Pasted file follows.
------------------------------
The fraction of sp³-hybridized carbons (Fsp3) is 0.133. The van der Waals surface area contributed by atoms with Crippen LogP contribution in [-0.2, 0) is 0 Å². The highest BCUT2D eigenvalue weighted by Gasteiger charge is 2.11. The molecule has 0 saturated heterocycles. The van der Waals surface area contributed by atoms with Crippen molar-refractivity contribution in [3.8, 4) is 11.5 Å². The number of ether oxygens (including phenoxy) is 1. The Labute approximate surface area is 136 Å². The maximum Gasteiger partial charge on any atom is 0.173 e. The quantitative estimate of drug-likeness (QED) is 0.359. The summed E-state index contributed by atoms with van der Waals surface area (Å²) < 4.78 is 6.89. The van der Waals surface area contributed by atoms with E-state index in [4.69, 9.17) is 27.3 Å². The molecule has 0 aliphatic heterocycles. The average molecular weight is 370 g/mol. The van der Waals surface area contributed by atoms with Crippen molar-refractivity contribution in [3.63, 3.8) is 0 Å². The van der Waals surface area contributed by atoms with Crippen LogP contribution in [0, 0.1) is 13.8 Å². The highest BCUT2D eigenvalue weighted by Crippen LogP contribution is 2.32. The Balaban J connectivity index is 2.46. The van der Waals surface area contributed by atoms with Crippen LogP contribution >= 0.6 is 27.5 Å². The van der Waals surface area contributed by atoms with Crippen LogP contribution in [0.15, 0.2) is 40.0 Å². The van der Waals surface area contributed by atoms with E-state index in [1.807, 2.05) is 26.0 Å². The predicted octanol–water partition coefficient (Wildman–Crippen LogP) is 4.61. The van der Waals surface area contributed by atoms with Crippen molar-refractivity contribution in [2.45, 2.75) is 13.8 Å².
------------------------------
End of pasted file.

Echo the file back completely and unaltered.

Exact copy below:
The fraction of sp³-hybridized carbons (Fsp3) is 0.133. The van der Waals surface area contributed by atoms with Crippen LogP contribution in [-0.2, 0) is 0 Å². The highest BCUT2D eigenvalue weighted by Gasteiger charge is 2.11. The molecule has 0 saturated heterocycles. The van der Waals surface area contributed by atoms with Crippen molar-refractivity contribution in [3.8, 4) is 11.5 Å². The number of ether oxygens (including phenoxy) is 1. The Labute approximate surface area is 136 Å². The maximum Gasteiger partial charge on any atom is 0.173 e. The quantitative estimate of drug-likeness (QED) is 0.359. The summed E-state index contributed by atoms with van der Waals surface area (Å²) < 4.78 is 6.89. The van der Waals surface area contributed by atoms with E-state index in [4.69, 9.17) is 27.3 Å². The molecule has 0 aliphatic heterocycles. The average molecular weight is 370 g/mol. The van der Waals surface area contributed by atoms with Crippen molar-refractivity contribution in [3.63, 3.8) is 0 Å². The van der Waals surface area contributed by atoms with Crippen LogP contribution in [0, 0.1) is 13.8 Å². The highest BCUT2D eigenvalue weighted by Crippen LogP contribution is 2.32. The Balaban J connectivity index is 2.46. The van der Waals surface area contributed by atoms with Crippen LogP contribution >= 0.6 is 27.5 Å². The van der Waals surface area contributed by atoms with Crippen LogP contribution in [0.15, 0.2) is 40.0 Å². The van der Waals surface area contributed by atoms with E-state index in [1.807, 2.05) is 26.0 Å². The predicted octanol–water partition coefficient (Wildman–Crippen LogP) is 4.61. The van der Waals surface area contributed by atoms with Crippen molar-refractivity contribution in [2.45, 2.75) is 13.8 Å².